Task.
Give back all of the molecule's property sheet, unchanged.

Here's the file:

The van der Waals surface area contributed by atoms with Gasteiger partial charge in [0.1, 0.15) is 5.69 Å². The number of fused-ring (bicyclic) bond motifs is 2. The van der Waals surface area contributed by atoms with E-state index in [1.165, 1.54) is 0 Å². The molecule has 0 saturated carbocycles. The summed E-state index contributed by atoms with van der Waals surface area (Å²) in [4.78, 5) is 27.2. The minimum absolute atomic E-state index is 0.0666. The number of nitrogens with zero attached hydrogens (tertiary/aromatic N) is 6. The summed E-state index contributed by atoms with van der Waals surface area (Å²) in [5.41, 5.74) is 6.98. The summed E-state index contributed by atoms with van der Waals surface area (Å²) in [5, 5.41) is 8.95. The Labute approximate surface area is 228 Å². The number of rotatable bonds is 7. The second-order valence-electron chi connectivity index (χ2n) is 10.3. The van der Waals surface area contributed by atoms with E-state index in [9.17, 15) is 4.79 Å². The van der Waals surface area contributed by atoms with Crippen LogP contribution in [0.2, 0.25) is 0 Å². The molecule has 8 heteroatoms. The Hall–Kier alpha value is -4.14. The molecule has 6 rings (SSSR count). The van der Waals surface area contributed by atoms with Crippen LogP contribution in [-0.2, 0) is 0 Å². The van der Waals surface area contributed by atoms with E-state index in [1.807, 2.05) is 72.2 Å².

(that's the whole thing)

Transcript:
The van der Waals surface area contributed by atoms with Gasteiger partial charge in [0.1, 0.15) is 5.69 Å². The number of fused-ring (bicyclic) bond motifs is 2. The van der Waals surface area contributed by atoms with E-state index in [1.165, 1.54) is 0 Å². The molecule has 0 saturated carbocycles. The summed E-state index contributed by atoms with van der Waals surface area (Å²) in [4.78, 5) is 27.2. The minimum absolute atomic E-state index is 0.0666. The number of nitrogens with zero attached hydrogens (tertiary/aromatic N) is 6. The summed E-state index contributed by atoms with van der Waals surface area (Å²) in [5.41, 5.74) is 6.98. The summed E-state index contributed by atoms with van der Waals surface area (Å²) in [5, 5.41) is 8.95. The Labute approximate surface area is 228 Å². The number of rotatable bonds is 7. The second-order valence-electron chi connectivity index (χ2n) is 10.3. The van der Waals surface area contributed by atoms with E-state index in [9.17, 15) is 4.79 Å². The van der Waals surface area contributed by atoms with Crippen LogP contribution in [0.2, 0.25) is 0 Å². The molecule has 8 heteroatoms. The Hall–Kier alpha value is -4.14. The molecule has 6 rings (SSSR count). The van der Waals surface area contributed by atoms with Crippen LogP contribution in [-0.2, 0) is 0 Å². The van der Waals surface area contributed by atoms with E-state index in [1.807, 2.05) is 72.2 Å².